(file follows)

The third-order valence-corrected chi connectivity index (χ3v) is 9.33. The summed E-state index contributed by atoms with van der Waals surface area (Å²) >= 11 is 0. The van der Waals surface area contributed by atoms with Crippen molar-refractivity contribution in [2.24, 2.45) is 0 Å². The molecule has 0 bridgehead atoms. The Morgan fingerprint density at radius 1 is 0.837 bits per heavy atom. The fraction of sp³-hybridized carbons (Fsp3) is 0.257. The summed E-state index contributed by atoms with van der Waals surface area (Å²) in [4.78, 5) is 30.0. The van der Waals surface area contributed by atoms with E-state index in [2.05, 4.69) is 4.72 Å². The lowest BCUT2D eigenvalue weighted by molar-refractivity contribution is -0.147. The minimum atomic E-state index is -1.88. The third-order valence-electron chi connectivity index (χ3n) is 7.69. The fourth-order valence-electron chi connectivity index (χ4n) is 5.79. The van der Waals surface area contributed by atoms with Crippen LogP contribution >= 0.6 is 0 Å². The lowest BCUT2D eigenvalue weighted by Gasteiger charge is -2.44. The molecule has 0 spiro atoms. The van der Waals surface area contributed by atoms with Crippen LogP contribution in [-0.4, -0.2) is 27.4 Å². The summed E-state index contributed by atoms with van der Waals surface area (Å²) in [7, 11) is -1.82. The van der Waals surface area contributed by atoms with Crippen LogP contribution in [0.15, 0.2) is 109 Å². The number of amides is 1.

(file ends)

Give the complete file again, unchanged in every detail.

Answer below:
The third-order valence-corrected chi connectivity index (χ3v) is 9.33. The summed E-state index contributed by atoms with van der Waals surface area (Å²) >= 11 is 0. The van der Waals surface area contributed by atoms with Crippen molar-refractivity contribution in [2.24, 2.45) is 0 Å². The molecule has 0 bridgehead atoms. The Morgan fingerprint density at radius 1 is 0.837 bits per heavy atom. The fraction of sp³-hybridized carbons (Fsp3) is 0.257. The summed E-state index contributed by atoms with van der Waals surface area (Å²) in [4.78, 5) is 30.0. The van der Waals surface area contributed by atoms with E-state index in [2.05, 4.69) is 4.72 Å². The lowest BCUT2D eigenvalue weighted by molar-refractivity contribution is -0.147. The minimum atomic E-state index is -1.88. The third-order valence-electron chi connectivity index (χ3n) is 7.69. The fourth-order valence-electron chi connectivity index (χ4n) is 5.79. The van der Waals surface area contributed by atoms with Crippen LogP contribution >= 0.6 is 0 Å². The lowest BCUT2D eigenvalue weighted by Gasteiger charge is -2.44. The molecule has 0 spiro atoms. The van der Waals surface area contributed by atoms with Crippen LogP contribution in [-0.4, -0.2) is 27.4 Å². The summed E-state index contributed by atoms with van der Waals surface area (Å²) in [7, 11) is -1.82. The van der Waals surface area contributed by atoms with Crippen LogP contribution in [0.15, 0.2) is 109 Å². The number of amides is 1.